The US final PMI manufacturing index was unchanged from the earlier flash reading at 50.8, from March’s 51.5, and coming in contrary to expectations of a small upward revision. The data will maintain a lack of confidence in manufacturing with the sector still struggling to find the necessary spark for recovery.
The index was significantly weaker than the first-quarter average of 2015 as the industrial sector struggled to gain any traction. There was a further small increase in the orders component, but at the lowest reading since December 2015 with export orders at the weakest level for 18 months, which had a wider impact in dampening demand.
Production did rise slightly over the month, but there was a further decline in order backlogs and the steepest rate of decline in unfinished business since September 2009.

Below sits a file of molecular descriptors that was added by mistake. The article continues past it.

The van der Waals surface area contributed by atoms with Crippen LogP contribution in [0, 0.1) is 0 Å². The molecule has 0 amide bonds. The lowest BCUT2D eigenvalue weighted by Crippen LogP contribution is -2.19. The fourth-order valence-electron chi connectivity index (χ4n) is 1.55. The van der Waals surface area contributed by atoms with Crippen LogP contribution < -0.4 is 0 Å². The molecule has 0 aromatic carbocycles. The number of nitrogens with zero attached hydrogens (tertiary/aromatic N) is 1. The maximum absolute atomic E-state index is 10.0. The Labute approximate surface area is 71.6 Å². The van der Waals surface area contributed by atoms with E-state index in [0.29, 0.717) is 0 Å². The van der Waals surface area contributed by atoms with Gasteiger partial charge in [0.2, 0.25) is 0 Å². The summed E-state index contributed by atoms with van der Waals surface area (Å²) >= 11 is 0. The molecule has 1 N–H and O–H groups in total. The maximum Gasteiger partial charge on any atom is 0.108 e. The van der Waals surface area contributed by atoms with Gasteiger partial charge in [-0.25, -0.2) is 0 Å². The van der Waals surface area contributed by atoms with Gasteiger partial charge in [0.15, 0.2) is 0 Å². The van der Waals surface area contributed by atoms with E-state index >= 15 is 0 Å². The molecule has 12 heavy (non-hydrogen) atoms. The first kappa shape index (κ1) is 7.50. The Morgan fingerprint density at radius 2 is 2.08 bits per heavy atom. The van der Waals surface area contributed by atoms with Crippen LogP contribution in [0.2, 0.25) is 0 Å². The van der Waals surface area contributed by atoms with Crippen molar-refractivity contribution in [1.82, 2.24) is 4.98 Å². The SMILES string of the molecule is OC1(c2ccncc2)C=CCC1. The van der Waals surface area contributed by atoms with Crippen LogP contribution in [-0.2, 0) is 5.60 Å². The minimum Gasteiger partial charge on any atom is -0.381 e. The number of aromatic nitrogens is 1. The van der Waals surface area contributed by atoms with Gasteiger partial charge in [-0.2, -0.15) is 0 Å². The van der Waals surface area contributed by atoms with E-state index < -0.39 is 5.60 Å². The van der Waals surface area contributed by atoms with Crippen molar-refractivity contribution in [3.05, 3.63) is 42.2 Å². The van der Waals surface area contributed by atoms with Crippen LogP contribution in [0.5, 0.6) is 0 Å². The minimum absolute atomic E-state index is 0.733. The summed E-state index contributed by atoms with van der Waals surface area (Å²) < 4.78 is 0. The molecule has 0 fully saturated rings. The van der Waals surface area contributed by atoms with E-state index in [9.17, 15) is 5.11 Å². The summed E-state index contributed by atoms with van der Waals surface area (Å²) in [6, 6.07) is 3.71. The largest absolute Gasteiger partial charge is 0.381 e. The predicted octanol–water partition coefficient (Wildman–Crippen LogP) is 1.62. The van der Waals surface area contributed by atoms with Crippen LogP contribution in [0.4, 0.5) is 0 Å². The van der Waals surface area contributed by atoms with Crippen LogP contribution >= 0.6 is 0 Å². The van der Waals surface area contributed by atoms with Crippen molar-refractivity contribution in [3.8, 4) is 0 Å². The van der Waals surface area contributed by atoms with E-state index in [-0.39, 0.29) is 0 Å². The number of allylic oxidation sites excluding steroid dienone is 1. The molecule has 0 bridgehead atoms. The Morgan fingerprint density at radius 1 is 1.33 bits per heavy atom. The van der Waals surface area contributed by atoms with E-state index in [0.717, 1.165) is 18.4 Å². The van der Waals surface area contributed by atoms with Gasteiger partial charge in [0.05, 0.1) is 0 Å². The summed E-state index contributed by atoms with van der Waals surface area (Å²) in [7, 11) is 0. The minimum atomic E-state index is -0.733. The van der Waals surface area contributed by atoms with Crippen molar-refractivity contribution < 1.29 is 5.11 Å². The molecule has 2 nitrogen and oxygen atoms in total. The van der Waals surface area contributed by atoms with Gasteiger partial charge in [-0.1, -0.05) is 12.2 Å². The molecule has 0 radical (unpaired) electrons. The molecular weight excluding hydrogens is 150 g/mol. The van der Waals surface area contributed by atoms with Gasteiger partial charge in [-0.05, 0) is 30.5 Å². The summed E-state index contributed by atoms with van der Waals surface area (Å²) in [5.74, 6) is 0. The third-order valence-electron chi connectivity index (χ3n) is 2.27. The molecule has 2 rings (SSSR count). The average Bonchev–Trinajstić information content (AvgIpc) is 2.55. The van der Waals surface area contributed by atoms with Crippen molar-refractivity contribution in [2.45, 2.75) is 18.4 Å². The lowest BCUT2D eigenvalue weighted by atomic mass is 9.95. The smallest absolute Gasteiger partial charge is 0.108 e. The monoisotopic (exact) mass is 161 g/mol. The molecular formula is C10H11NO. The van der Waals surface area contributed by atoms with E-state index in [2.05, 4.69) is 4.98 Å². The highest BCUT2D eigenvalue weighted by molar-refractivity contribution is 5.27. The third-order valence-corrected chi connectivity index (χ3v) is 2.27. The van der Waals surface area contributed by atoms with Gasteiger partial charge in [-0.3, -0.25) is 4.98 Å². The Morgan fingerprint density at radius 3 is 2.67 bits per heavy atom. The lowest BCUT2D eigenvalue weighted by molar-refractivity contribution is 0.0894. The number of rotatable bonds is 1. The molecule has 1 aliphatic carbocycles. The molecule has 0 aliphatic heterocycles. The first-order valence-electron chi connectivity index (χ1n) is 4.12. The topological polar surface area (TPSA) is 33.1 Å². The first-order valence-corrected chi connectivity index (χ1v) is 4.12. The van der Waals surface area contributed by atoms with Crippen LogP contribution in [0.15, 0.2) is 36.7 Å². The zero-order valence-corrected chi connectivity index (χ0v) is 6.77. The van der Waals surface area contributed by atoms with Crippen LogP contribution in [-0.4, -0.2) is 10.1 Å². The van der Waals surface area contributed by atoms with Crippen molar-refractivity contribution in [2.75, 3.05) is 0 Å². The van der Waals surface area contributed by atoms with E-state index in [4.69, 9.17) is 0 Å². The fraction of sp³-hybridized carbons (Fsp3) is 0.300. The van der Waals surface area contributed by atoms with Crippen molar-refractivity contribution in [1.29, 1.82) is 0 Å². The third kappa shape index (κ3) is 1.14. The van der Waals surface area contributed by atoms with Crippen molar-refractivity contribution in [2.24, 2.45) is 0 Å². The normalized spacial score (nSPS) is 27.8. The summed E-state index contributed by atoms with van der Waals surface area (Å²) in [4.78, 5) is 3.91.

There was an increase in input prices for the first time in seven months, but overall output prices declined further over the month. Although there was a fractional increase in the employment index for the month, the pace of job creation was the weakest for close to three years.
The data overall will maintain doubts whether the manufacturing sector cane secure a significant near-term improvement and is likely to dampen overall sentiment surrounding the economy. The ISM manufacturing index was slightly weaker than expected and also at 50.8 for April from 51.5 previously.
The dollar was already under pressure ahead of the data as EUR/USD moved above the 1.1500 level for the first time since August 2015, although USD/JPY did find some respite and held above 106.50. US Treasury prices remained lower, but 10-year yields had backed away slightly from daily highs just above 1.85% while the S&P 500 index was marginally higher in early dealings.